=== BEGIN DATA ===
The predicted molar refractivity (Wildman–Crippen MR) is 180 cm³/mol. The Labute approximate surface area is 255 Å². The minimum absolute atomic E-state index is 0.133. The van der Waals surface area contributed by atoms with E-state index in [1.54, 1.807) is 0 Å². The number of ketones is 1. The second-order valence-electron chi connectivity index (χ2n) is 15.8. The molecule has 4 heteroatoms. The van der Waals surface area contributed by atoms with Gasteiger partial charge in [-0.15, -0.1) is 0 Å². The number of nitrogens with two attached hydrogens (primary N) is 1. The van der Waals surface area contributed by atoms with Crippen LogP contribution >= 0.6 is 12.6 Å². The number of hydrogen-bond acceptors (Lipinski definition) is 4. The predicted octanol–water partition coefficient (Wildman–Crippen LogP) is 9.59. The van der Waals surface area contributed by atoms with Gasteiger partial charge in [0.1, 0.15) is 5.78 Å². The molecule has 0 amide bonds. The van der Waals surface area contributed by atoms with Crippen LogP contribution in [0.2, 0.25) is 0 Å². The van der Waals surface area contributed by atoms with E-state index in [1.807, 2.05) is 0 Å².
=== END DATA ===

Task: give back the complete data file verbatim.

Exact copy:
The predicted molar refractivity (Wildman–Crippen MR) is 180 cm³/mol. The Labute approximate surface area is 255 Å². The minimum absolute atomic E-state index is 0.133. The van der Waals surface area contributed by atoms with E-state index in [1.54, 1.807) is 0 Å². The number of ketones is 1. The second-order valence-electron chi connectivity index (χ2n) is 15.8. The molecule has 4 heteroatoms. The van der Waals surface area contributed by atoms with Gasteiger partial charge in [-0.15, -0.1) is 0 Å². The number of nitrogens with two attached hydrogens (primary N) is 1. The van der Waals surface area contributed by atoms with Crippen LogP contribution >= 0.6 is 12.6 Å². The number of hydrogen-bond acceptors (Lipinski definition) is 4. The predicted octanol–water partition coefficient (Wildman–Crippen LogP) is 9.59. The van der Waals surface area contributed by atoms with Gasteiger partial charge in [0.1, 0.15) is 5.78 Å². The molecule has 0 amide bonds. The van der Waals surface area contributed by atoms with Crippen LogP contribution in [0.2, 0.25) is 0 Å². The van der Waals surface area contributed by atoms with E-state index in [1.807, 2.05) is 0 Å².